Write a letter to your local newspaper and let your community know how you feel about children in poverty. Copy. Paste. Edit. Submit.
Thirty thousand. That number could be considered huge or quite small, depending on your perspective. If you are talking about population, that is the size a small town. In regard to time, 30,000 seconds is actually only a little over eight hours. Thirty thousand grains of sand wouldn't get you very far in building a sand castle. However, if you received a $30,000 raise, you might go out and celebrate. But here's another perspective: 30,000 is the number of children under age 5 who die every day from a preventable cause. That's right every day. That's like 30 large elementary schools disappearing from the face of the earth on Monday and again on Tuesday and so on weekends, too.
What's stealing the future from so many children? It's not some mysterious plague or natural disaster. We're talking about things like malaria, diarrhea, measles and unclean water. What's unconscionable is that nearly every one of those deaths could be prevented for as little as $1 per child. Yes, we have issues in our city that monopolize the news, like the rising cost of housing, local politics and traffic delays. But we rarely hear about something as devastating as tens of thousands of children dying in suffering every day as we go about our daily routines.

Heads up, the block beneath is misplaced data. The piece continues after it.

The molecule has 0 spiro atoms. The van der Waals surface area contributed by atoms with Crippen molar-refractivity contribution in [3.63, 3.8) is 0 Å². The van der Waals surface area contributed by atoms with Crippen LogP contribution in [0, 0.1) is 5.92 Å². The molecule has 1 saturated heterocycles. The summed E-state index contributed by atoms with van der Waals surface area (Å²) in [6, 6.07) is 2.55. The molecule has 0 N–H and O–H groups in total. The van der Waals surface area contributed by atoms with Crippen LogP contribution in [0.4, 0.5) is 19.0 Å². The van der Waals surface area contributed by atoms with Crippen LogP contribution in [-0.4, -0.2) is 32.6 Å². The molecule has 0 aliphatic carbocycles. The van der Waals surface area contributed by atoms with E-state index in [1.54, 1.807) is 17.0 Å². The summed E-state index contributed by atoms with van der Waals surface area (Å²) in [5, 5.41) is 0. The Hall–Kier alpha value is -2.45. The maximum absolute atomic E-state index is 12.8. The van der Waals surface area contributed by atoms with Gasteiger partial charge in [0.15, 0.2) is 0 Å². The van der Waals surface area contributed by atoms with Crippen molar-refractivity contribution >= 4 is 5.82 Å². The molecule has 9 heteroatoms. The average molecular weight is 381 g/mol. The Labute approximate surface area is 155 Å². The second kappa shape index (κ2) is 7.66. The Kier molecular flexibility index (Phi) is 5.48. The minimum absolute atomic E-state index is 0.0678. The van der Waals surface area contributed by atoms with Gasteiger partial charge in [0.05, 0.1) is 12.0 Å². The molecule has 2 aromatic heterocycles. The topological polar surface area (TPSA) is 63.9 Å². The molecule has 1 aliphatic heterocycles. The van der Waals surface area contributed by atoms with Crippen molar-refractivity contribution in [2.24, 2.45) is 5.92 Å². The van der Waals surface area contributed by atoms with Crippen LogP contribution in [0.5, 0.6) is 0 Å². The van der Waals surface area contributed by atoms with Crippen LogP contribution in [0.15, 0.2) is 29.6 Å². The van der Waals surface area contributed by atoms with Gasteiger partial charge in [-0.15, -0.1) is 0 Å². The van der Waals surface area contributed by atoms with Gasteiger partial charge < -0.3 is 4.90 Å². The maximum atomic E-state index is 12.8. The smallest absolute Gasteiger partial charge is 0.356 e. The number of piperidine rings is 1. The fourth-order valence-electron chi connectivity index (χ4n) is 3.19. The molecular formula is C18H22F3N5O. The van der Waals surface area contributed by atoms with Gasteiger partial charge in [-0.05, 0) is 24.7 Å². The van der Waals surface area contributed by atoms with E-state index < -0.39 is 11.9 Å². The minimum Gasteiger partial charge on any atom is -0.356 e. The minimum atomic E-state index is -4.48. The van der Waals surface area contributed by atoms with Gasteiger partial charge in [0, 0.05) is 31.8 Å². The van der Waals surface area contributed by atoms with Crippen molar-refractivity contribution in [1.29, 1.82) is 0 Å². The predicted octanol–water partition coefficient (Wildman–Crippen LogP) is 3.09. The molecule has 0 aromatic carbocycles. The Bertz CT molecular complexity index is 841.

It's time we started demanding more of ourselves. I would like to urge readers of this newspaper to educate themselves beyond the issues within our borders. Find out what's going on in the rest of the world and then take a step to do something about it. A good place to start is compassion.com/youcan. There are practical ways we can all get involved in the fight against poverty. Thirty thousand. What does that number mean to you now?
Did you know there are more verses in the Bible about children and the poor than there are about heaven and hell combined? In fact, God mentions them more than 2,000 times! I wonder how many times either children or the poor are mentioned in today's paper? It seems to me that if they are so important to God, they should be important to us, too. I'd like to see this paper addressing the needs of children in our community more often. How many of our children go to bed hungry at night? Are children of poor families getting the nutrition and immunizations they need? How are we doing, as a community, at raising young men and women who contribute back to society?
I am a supporter of an organization called Compassion International. It serves more than 800,000 of the poorest children around the world feeding them, giving them a safe place to learn, play and grow. Compassion is doing this in the world's poorest countries, where communities can't afford to do it themselves. We don't have such an excuse. We can make children a priority here if we choose to. And I believe it starts with informing our community. I'm calling on this paper to devote more space to issues affecting our children our future. I hope that others will join me in this call.